can’t tolerate the impacts because of the neural inhibitory process. But if it’s
slow and controlled loading because impact is an out of control event, at
OsteoStrong, we control it. That’s the difference. That’s how people can get
these high levels of bone density. Now, when it comes to going to the gym,
clearly I like exercise, right? And we’re watching this on video, I don’t know
if you have a lot of audio listeners. But I like exercise, it’s important to me.
I like being strong. But the strength training that I do, it’s just a completely
different type of exercise. It doesn’t matter how heavy you lift, you’re
probably not influencing bone density very much unless you’re one of the top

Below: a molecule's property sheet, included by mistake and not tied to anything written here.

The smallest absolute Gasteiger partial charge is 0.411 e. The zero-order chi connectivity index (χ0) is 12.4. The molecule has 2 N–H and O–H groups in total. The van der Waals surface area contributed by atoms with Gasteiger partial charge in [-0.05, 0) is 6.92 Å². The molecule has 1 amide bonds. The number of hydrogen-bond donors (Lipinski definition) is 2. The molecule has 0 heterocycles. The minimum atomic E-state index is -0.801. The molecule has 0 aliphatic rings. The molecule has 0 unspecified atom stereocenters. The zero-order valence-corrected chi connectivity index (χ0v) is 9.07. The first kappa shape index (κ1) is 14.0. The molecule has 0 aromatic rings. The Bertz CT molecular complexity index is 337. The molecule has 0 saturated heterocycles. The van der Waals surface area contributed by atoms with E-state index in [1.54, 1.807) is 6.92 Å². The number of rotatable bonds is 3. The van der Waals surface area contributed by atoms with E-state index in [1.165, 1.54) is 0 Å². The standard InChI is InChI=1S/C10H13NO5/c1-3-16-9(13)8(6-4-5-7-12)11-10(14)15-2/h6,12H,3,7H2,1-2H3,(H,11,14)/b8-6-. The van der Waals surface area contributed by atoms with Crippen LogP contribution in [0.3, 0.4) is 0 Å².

strength athletes in the world.
Speaker 1: That’s interesting. Okay.
Dr. John Jaquish: Yeah, os the average person … And I run into women all the
time who may be even pre-menopausal. And they say, “I had a bone density test. I
have low bone density. I don’t understand, I exercise every day. I do weight
training every day.” And I’m like, “Yeah, 4.2 multiples of body weight. I know
you’re not training with that.” So, yeah, you’re not really influencing bone.
So, when I realized that, that’s when I started filing for patents and realized
that this was something that needed to get all over the world and I could
improve the lives, maybe even save the lives of millions of older women. So
yeah, I think I have the coolest job in the world. I wouldn’t trade.
Speaker 1: Yeah, it’s just like you said at the beginning, if you’re an older
woman and you break a hip, you’re really rolling the dice. I mean, who knows
what’s going to happen next? So, that’s pretty cool. I’m glad that exists. And
I’m … Because I found out about Osteo … I don’t even know how I found out
about it. But it’s not something that’s common knowledge. It’s something that I